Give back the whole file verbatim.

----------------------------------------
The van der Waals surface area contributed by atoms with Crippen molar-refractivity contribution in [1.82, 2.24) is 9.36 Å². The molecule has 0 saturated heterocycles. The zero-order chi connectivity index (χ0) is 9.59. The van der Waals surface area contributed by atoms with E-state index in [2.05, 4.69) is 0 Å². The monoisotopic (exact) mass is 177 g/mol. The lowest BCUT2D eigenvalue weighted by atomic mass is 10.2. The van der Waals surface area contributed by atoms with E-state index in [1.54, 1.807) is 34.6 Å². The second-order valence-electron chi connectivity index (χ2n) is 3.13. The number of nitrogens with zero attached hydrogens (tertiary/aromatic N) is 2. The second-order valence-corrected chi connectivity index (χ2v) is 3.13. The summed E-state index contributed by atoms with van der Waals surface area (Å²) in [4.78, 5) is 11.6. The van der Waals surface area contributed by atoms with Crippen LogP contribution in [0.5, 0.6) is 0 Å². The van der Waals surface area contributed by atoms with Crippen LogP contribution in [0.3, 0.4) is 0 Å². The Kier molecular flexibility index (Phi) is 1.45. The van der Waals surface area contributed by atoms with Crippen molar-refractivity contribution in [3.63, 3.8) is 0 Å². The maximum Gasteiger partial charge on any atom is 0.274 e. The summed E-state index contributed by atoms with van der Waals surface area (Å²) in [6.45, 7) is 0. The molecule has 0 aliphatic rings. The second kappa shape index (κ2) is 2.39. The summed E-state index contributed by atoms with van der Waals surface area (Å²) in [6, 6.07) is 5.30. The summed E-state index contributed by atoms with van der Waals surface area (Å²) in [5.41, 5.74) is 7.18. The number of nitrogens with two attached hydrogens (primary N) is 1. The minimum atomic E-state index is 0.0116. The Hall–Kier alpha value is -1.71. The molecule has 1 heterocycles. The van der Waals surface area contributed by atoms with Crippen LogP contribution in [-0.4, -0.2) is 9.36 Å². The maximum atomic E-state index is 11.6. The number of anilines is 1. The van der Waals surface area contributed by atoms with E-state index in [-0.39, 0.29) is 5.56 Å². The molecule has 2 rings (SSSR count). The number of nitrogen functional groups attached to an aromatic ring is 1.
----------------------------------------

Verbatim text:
The van der Waals surface area contributed by atoms with Crippen molar-refractivity contribution in [1.82, 2.24) is 9.36 Å². The molecule has 0 saturated heterocycles. The zero-order chi connectivity index (χ0) is 9.59. The van der Waals surface area contributed by atoms with E-state index in [2.05, 4.69) is 0 Å². The monoisotopic (exact) mass is 177 g/mol. The lowest BCUT2D eigenvalue weighted by atomic mass is 10.2. The van der Waals surface area contributed by atoms with E-state index in [1.54, 1.807) is 34.6 Å². The second-order valence-electron chi connectivity index (χ2n) is 3.13. The number of nitrogens with zero attached hydrogens (tertiary/aromatic N) is 2. The second-order valence-corrected chi connectivity index (χ2v) is 3.13. The summed E-state index contributed by atoms with van der Waals surface area (Å²) in [4.78, 5) is 11.6. The van der Waals surface area contributed by atoms with Crippen LogP contribution in [0.5, 0.6) is 0 Å². The van der Waals surface area contributed by atoms with Crippen LogP contribution in [0.3, 0.4) is 0 Å². The Kier molecular flexibility index (Phi) is 1.45. The van der Waals surface area contributed by atoms with Crippen molar-refractivity contribution in [3.63, 3.8) is 0 Å². The maximum Gasteiger partial charge on any atom is 0.274 e. The summed E-state index contributed by atoms with van der Waals surface area (Å²) in [6.45, 7) is 0. The molecule has 0 aliphatic rings. The second kappa shape index (κ2) is 2.39. The summed E-state index contributed by atoms with van der Waals surface area (Å²) in [6, 6.07) is 5.30. The summed E-state index contributed by atoms with van der Waals surface area (Å²) in [5.41, 5.74) is 7.18. The number of nitrogens with two attached hydrogens (primary N) is 1. The minimum atomic E-state index is 0.0116. The Hall–Kier alpha value is -1.71. The molecule has 1 heterocycles. The van der Waals surface area contributed by atoms with Crippen LogP contribution in [-0.4, -0.2) is 9.36 Å². The maximum atomic E-state index is 11.6. The number of anilines is 1. The van der Waals surface area contributed by atoms with E-state index in [-0.39, 0.29) is 5.56 Å². The molecule has 2 rings (SSSR count). The number of nitrogen functional groups attached to an aromatic ring is 1.